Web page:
The United States Supreme Court has recently issued opinions restricting law enforcement searches of the digital content of smart phones. Those decisions should have implications for school officials’ searches of student phones, as well.
The Fourth Amendment to the United States Constitution protects our right to be secure in our “persons, houses, papers and effects against unreasonable searches and seizures…” and requires that law enforcement obtain a search warrant “particularly describing the place to be searched…” More than 200 years ago, the Framers had no concept of modern communication devices which are so much a part of our lives. On June 25, 2014, the United States Supreme Court issued decisions in two cases, Riley v. California and United States v. Brima Wurie, addressing how the Fourth Amendment applies in the age of digital technology. While Riley and Brima Wurie were criminal cases, they raise considerations for educators whose responsibilities include the detection of disciplinary offenses that sometimes also constitute violations of the law and involve local police departments.
In an 8-1 decision, the Supreme Court ruled that police officers, who lawfully seized the cellphones of criminal defendants upon their arrest, violated the Fourth Amendment when they conducted a search of the phones’ digital contents without first obtaining a warrant. The Court determined that police officers may seize a cell phone and search its hardware for weapons and evidence of a crime to protect the safety of police officers and to prevent the distribution of evidence. However, recognizing that modern cell phones are “mini computers” containing photographs, phone logs and Internet search capabilities and records, and that they are akin to “logs” and “diaries,” the Court concluded that the Fourth Amendment prohibits law enforcement from reviewing the digital contents of a cellphone phone without first obtaining a warrant.
Of course, these Supreme Court decisions curtailed the power of law enforcement to conduct warrantless search of cell phones – not school administrators. Nonetheless, the decisions merit consideration by school officials.
The Court previously ruled in the 1985 case of New Jersey v. T.L.O. that even though students have a reasonable expectation of privacy in their persons and personal belongings, school officials, unlike police officers, do not have to have probable cause, but only a reasonable suspicion, that student is in possession of fruits and/or instrumentalities of criminal activity, and/or contraband, to conduct a warrantless search of a student. Moreover, searches by school officials are subject to a two-part “reasonableness” test. Provided that school officials are, first, able to point to factual circumstances which justified their decision to seize a student’s phone and, second, limit the scope of their search of its content to the circumstances which justified the seizure in the first place, the Supreme Court’s ruling should have no impact on their authority to conduct warrantless searches of student’s phones. But, as with any item of personnel effects, justification for the initial search alone does not necessarily justify a highly intrusive examination of the item’s contents.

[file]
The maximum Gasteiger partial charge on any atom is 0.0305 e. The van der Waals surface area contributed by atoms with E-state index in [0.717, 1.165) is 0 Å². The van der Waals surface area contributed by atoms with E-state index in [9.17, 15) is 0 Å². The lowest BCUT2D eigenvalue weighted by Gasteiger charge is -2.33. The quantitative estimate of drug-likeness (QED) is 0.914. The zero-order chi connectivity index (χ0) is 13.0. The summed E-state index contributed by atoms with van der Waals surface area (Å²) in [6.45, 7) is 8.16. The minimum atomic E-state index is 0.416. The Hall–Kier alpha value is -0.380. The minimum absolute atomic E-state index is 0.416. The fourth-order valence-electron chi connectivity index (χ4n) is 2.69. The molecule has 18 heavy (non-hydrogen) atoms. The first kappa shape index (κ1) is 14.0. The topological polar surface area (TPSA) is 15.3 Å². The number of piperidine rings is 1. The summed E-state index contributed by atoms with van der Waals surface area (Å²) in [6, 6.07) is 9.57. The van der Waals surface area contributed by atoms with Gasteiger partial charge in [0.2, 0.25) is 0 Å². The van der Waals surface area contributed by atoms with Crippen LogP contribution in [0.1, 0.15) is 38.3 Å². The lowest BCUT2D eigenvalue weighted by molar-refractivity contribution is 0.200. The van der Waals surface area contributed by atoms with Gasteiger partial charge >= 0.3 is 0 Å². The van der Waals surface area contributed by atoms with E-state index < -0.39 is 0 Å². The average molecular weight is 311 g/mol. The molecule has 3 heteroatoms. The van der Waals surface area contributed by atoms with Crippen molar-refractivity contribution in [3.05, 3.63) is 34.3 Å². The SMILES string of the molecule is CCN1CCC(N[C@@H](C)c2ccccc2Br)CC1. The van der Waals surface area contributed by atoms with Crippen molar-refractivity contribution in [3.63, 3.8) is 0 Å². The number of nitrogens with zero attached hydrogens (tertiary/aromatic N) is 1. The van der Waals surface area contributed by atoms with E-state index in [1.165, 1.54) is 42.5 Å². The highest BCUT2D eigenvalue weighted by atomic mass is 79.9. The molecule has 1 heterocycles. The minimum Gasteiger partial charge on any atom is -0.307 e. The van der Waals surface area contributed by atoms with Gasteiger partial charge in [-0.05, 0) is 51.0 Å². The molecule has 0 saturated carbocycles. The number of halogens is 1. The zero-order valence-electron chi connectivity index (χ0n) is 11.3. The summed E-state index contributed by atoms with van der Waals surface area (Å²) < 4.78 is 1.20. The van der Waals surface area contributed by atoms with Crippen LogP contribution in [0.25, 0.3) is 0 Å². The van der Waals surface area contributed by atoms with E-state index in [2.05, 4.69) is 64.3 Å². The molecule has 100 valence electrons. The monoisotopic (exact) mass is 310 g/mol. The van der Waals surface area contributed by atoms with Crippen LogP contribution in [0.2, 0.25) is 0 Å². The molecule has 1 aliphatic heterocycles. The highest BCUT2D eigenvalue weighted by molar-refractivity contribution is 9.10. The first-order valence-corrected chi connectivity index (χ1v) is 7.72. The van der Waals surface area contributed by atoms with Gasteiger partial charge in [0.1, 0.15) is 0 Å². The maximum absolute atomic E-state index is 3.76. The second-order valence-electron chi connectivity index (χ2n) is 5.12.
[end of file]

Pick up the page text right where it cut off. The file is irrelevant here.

Moreover, the application of the decisions to schools becomes more complicated by the regular involvement of local law enforcement with school district disciplinary processes. Many police departments have resource officers (RSO) who are assigned to schools. Other times, police officers may be called in by school officials to conduct a search with or without the assistance of school officials. Or, school officials may confiscate a telephone and turn it over to the local police. Even though the Illinois Supreme Court has decided that RSOs are held to the same reasonableness standard as school officials, and the Illinois School Code states that students do not have a reasonable expectation of privacy in their lockers and their personal belongings in a locker, school officials should exercise caution before seizing a cell phone and searching its contents in conjunction with the local police because, depending on the extent of and circumstances surrounding the police involvement, police officials may be held to the more stringent probable cause standard instead of the reasonable suspicion standard that applies to school officials acting without law enforcement involvement.
This is an evolving area of the law. Therefore, school administrators should consult with legal counsel when considering a search of cell phone contents. If you have any questions, please contact one of our attorneys at our Flossmoor Office at 708-799-6766.